Ballet West II: Piece of My Heart
Many of the country's best ballet companies have a pre-professional group of dancers, waiting in the wings for their chance to join the main troupe. Ballet West II, created in 2004, is Ballet West's two-year training program that gives a select group of young dancers the attention and performing opportunities they will need to make it in the dance world. Currently, 25 dancers in Ballet West's main company have come out of this program. And while Ballet West II takes their talent to stages around the region, they have not been seen performing in Salt Lake City—until now.
In a short, single-weekend run, Ballet West II will present Piece of My Heart, a program that showcases the range of styles executed by these young dancers. The title work, "Piece of My Heart"—set to music by Janis Joplin—comes from resident choreographer Nicolo Fonte, and magnifies the raw power of ballet with a rock 'n' roll sensibility. As contemporary movement continues to find its way into more of ballet's repertoire, mixing pirouettes with rock seems to be the art's next level of avant-garde.
Not that modern, rock-inspired dance is about to take over ballet completely; old works are still essential, and Ballet West II can perform the classics as well. This evening's program includes "Tarantella" by the early 19th-century Danish master August Bournonville, and a restaging the of the Minkus Pas de Trois from the 19th-century ballet Paquita. (KP)
Ballet West II: Piece of My Heart @ Rose Wagner Center, 138 W. 300 South, 801-355-2787, Oct. 14-15, 7:30 p.m.; Saturday matinee, 2 p.m., $30. ArtSaltLake.ArtTix.org
James Dashner: The Fever Code
Utah author James Dashner's Maze Runner series has already inspired a movie franchise, and a fan base so devoted that they needed a prequel to feed their hunger after the original trilogy ended. Now, Dashner has provided a fifth book in the series, returning to the story of how a world dealing with the after-effects of an apocalyptic plague turned to children as their saviors.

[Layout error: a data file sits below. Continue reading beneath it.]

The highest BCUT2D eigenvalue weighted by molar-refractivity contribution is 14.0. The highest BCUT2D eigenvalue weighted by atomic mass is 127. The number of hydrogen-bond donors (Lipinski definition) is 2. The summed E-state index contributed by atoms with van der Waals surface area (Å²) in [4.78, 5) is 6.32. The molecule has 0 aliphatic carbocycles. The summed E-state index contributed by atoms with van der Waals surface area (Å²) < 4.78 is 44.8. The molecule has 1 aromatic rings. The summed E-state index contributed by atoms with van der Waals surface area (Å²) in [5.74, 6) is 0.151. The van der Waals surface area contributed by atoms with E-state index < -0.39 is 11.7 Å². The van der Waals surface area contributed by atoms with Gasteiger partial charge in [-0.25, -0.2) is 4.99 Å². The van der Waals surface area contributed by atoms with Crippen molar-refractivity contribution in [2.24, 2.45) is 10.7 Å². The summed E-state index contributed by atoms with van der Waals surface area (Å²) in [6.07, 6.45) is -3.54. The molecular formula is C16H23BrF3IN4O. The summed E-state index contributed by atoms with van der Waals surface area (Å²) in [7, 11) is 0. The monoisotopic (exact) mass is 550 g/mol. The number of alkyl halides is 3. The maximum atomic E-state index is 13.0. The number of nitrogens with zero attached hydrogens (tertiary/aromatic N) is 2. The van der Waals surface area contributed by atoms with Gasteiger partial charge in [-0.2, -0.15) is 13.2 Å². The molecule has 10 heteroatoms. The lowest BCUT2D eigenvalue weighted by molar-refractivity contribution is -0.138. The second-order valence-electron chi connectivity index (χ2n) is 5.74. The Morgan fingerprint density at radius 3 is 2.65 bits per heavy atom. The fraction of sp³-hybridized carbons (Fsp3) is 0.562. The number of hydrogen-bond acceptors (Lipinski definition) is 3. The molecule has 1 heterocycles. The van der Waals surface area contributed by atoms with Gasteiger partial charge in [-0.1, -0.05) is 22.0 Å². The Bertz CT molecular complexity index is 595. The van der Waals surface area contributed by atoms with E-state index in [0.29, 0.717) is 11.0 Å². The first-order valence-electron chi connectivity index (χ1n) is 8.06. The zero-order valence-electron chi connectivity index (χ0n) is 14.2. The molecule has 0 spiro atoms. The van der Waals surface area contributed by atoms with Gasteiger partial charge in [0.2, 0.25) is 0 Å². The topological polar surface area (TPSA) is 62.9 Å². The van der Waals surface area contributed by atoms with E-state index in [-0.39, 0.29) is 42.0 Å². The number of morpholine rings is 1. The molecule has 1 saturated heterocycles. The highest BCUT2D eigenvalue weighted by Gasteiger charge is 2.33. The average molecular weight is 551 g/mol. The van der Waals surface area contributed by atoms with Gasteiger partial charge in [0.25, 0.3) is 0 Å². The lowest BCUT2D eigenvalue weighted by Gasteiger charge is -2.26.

Specifically, that world turned to Thomas, Teresa and their other friends—the heroes of the original Maze Runner trilogy. But as the events in The Fever Code begin, they're not yet the teenagers who are tested in a massive, potentially deadly maze. They're merely pre-schoolers—most of them orphaned by the effects of the brain-destroying disease known as "The Flare"—whose immunity makes them uniquely valuable. And as they are subjected to years of tests and training, Thomas and Teresa learn that they might have a particular talent even among the other immune children: They might be the ones who are actually tasked with designing the maze.
While the process of writing a prequel might in some ways seem easier for a writer, Dashner notes by email that there were challenges to concluding this decade-long series. "I felt more pressure than ever, because the readership has grown so much. ... Also, I had to end the series strongly, and I wanted everything to be consistent," he says. "These characters have been in my head for over 10 years, and have become very real to me. Writing The Fever Code was the epitome of bittersweet." (Scott Renshaw)
James Dashner: The Fever Code @ The King's English Bookshop, 1511 S. 1500 East, 801-484-9100, Oct. 18, 7 p.m. KingsEnglish.com